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5. Lychee Box
Late Ming dynasty, 16th–17th century
Carved red lacquer
h. 1½ in. diam. 3¼ in.
from Julia M. White, Masterpieces of Chinese Lacquer: From the Mike Healy Collection, China Institute, New York

Both the top and bottom of this box are decorated; lychee designs appear on the top, and pomegranate flowers on the bottom. The fruits are realistically depicted, their rough skins set against a background of intricate patterning. Some fruits have a raised and bumpy surface; two are depicted with a stylized diaper pattern. The leaves of the lychee plant spread diagonally across the surface and continue onto the sides of the box. There is no hint of a top rim, as is seen on earlier boxes of similar size. The pomegranate flower and leaves are also generously placed on a background pattern.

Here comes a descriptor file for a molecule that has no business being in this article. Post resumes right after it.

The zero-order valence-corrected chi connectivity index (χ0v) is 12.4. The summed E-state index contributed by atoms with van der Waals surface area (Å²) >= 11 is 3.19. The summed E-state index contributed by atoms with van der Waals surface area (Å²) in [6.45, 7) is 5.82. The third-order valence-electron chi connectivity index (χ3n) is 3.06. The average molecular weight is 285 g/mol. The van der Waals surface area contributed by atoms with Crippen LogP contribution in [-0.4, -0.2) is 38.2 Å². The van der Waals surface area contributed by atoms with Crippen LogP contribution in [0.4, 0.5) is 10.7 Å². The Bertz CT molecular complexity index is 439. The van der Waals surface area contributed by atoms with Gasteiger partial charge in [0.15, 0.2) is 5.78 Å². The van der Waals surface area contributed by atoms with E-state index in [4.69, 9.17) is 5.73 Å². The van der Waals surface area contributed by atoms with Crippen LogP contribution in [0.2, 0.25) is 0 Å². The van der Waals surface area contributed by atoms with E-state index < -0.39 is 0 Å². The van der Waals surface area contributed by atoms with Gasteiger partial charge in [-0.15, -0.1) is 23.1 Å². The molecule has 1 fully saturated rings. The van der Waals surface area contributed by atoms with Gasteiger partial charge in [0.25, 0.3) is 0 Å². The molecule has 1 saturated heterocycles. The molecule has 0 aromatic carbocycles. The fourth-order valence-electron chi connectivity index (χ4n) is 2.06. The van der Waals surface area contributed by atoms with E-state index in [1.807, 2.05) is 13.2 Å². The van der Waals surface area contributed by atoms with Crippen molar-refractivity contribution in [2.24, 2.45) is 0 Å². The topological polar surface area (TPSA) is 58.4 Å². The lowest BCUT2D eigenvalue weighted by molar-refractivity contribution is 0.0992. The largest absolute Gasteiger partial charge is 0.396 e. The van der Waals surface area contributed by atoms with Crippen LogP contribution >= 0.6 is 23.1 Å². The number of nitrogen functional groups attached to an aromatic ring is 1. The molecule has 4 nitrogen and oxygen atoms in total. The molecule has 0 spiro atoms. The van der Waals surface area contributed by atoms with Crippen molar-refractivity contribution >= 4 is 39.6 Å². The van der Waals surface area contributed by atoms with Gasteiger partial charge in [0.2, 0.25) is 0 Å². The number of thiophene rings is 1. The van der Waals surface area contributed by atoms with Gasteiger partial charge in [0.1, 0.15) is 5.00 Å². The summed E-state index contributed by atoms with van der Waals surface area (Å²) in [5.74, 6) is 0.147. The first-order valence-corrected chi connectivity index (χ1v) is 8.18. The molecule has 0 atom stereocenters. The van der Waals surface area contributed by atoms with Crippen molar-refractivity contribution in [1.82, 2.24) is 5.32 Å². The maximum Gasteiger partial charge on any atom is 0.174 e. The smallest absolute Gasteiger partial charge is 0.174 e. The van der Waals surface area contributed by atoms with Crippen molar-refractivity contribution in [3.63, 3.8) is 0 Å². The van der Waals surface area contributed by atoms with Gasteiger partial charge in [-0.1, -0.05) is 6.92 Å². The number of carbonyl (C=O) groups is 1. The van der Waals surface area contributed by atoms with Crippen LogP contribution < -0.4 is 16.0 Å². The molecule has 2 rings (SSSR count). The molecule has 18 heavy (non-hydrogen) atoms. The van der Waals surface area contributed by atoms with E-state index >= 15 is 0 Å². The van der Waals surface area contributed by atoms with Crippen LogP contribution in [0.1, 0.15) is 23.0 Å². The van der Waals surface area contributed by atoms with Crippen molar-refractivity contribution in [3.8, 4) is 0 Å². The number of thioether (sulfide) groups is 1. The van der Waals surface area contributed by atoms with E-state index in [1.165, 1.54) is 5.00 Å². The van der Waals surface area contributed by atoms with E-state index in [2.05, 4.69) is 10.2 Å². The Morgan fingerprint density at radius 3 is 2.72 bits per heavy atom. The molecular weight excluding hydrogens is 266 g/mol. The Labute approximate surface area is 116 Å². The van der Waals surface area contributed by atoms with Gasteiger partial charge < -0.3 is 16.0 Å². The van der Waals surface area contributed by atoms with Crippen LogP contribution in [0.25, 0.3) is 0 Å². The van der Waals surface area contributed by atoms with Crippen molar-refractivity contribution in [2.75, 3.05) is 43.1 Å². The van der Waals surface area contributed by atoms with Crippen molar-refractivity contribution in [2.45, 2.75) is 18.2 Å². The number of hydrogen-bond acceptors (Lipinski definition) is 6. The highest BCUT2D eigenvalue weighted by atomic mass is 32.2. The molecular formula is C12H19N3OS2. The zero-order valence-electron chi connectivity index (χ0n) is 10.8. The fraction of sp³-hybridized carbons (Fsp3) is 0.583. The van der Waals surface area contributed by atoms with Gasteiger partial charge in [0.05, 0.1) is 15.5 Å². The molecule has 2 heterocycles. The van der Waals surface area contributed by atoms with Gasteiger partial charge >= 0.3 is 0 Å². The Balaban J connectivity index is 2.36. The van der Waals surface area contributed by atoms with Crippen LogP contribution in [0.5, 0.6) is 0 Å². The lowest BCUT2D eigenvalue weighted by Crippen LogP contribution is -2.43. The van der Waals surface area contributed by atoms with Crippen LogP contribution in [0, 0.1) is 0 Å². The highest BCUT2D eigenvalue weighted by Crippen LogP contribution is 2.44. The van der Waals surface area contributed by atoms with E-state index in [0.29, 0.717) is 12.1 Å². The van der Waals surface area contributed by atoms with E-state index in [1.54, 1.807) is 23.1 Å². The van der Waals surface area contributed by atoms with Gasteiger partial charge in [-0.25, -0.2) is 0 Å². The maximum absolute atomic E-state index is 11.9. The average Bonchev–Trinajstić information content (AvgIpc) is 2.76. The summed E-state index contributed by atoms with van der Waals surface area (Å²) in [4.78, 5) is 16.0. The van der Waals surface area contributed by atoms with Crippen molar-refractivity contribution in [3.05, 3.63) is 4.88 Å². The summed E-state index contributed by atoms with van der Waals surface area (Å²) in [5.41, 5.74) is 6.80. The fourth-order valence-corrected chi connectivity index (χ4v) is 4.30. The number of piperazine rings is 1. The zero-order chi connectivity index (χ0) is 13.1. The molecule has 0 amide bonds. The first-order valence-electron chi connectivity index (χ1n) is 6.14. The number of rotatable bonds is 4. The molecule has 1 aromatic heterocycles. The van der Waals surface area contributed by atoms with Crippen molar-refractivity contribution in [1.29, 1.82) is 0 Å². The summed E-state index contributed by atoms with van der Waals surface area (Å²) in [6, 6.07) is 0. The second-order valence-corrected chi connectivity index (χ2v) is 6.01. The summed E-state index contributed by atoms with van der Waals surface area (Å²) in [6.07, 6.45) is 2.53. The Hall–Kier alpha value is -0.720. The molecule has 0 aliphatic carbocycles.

Similar boxes found in European and Chinese collections generally date to the late Ming period; among them is a very similar box in the Metropolitan Museum of Art, New York.1 This type of small box was made to store valuables, perhaps a small mirror or other precious items. In both China and Japan, this type of box may have been used to hold incense and may have had a role in the Japanese tea ceremony. The surface sheen indicates that it was a treasured item and probably belonged to a wealthy individual.

1. See James C.Y. Watt and Barbara Brennan Ford, East Asian Lacquer: The Florence and Herbert Irving Collection (New York: Metropolitan Museum of Art, 1991), no. 40, p. 105.


© 2005 on loan to China Institute from the Honolulu Academy of Arts; photography by Suzo Uemoto.

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